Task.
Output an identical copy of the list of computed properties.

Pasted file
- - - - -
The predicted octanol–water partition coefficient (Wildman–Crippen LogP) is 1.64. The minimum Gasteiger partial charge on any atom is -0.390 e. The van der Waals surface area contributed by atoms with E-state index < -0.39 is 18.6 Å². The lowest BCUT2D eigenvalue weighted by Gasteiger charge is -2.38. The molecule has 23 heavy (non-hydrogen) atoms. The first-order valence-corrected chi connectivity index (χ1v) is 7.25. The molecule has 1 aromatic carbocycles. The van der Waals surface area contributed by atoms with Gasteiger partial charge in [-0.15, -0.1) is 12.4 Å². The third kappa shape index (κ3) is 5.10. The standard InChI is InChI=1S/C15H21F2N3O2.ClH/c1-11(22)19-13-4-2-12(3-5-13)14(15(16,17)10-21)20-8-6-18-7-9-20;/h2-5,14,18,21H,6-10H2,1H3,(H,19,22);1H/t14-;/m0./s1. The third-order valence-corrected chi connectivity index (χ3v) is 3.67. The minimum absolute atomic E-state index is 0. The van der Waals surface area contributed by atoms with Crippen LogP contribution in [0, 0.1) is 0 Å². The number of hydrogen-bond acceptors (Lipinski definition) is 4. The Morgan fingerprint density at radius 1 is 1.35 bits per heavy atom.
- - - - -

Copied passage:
The predicted octanol–water partition coefficient (Wildman–Crippen LogP) is 1.64. The minimum Gasteiger partial charge on any atom is -0.390 e. The van der Waals surface area contributed by atoms with E-state index < -0.39 is 18.6 Å². The lowest BCUT2D eigenvalue weighted by Gasteiger charge is -2.38. The molecule has 23 heavy (non-hydrogen) atoms. The first-order valence-corrected chi connectivity index (χ1v) is 7.25. The molecule has 1 aromatic carbocycles. The van der Waals surface area contributed by atoms with Gasteiger partial charge in [-0.15, -0.1) is 12.4 Å². The third kappa shape index (κ3) is 5.10. The standard InChI is InChI=1S/C15H21F2N3O2.ClH/c1-11(22)19-13-4-2-12(3-5-13)14(15(16,17)10-21)20-8-6-18-7-9-20;/h2-5,14,18,21H,6-10H2,1H3,(H,19,22);1H/t14-;/m0./s1. The third-order valence-corrected chi connectivity index (χ3v) is 3.67. The minimum absolute atomic E-state index is 0. The van der Waals surface area contributed by atoms with Crippen LogP contribution in [0, 0.1) is 0 Å². The number of hydrogen-bond acceptors (Lipinski definition) is 4. The Morgan fingerprint density at radius 1 is 1.35 bits per heavy atom.